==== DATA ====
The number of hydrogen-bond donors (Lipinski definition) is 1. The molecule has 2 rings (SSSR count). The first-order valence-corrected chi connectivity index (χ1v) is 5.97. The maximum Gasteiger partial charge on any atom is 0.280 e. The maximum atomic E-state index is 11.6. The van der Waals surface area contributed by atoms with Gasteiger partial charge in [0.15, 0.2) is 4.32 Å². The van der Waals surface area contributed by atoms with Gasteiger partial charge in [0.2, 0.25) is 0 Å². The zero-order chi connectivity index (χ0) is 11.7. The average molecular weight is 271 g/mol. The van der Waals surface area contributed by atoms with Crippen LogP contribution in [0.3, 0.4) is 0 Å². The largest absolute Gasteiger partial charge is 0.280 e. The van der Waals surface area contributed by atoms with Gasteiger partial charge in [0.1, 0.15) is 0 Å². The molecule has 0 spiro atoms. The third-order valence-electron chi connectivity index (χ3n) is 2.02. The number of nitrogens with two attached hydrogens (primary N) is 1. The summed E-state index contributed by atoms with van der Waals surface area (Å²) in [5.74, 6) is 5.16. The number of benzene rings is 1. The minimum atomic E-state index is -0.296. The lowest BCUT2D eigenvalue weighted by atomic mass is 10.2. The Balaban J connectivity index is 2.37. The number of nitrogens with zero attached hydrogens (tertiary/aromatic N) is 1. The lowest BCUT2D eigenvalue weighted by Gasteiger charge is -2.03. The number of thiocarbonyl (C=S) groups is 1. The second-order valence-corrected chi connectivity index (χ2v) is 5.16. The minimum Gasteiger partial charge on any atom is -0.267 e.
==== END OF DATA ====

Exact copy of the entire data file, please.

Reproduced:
The number of hydrogen-bond donors (Lipinski definition) is 1. The molecule has 2 rings (SSSR count). The first-order valence-corrected chi connectivity index (χ1v) is 5.97. The maximum Gasteiger partial charge on any atom is 0.280 e. The maximum atomic E-state index is 11.6. The van der Waals surface area contributed by atoms with Gasteiger partial charge in [0.15, 0.2) is 4.32 Å². The van der Waals surface area contributed by atoms with Gasteiger partial charge in [0.2, 0.25) is 0 Å². The zero-order chi connectivity index (χ0) is 11.7. The average molecular weight is 271 g/mol. The van der Waals surface area contributed by atoms with Crippen LogP contribution in [0.3, 0.4) is 0 Å². The largest absolute Gasteiger partial charge is 0.280 e. The van der Waals surface area contributed by atoms with Gasteiger partial charge in [0.1, 0.15) is 0 Å². The molecule has 0 spiro atoms. The third-order valence-electron chi connectivity index (χ3n) is 2.02. The number of nitrogens with two attached hydrogens (primary N) is 1. The summed E-state index contributed by atoms with van der Waals surface area (Å²) in [5.74, 6) is 5.16. The number of benzene rings is 1. The minimum atomic E-state index is -0.296. The lowest BCUT2D eigenvalue weighted by atomic mass is 10.2. The Balaban J connectivity index is 2.37. The number of nitrogens with zero attached hydrogens (tertiary/aromatic N) is 1. The lowest BCUT2D eigenvalue weighted by Gasteiger charge is -2.03. The number of thiocarbonyl (C=S) groups is 1. The second-order valence-corrected chi connectivity index (χ2v) is 5.16. The minimum Gasteiger partial charge on any atom is -0.267 e.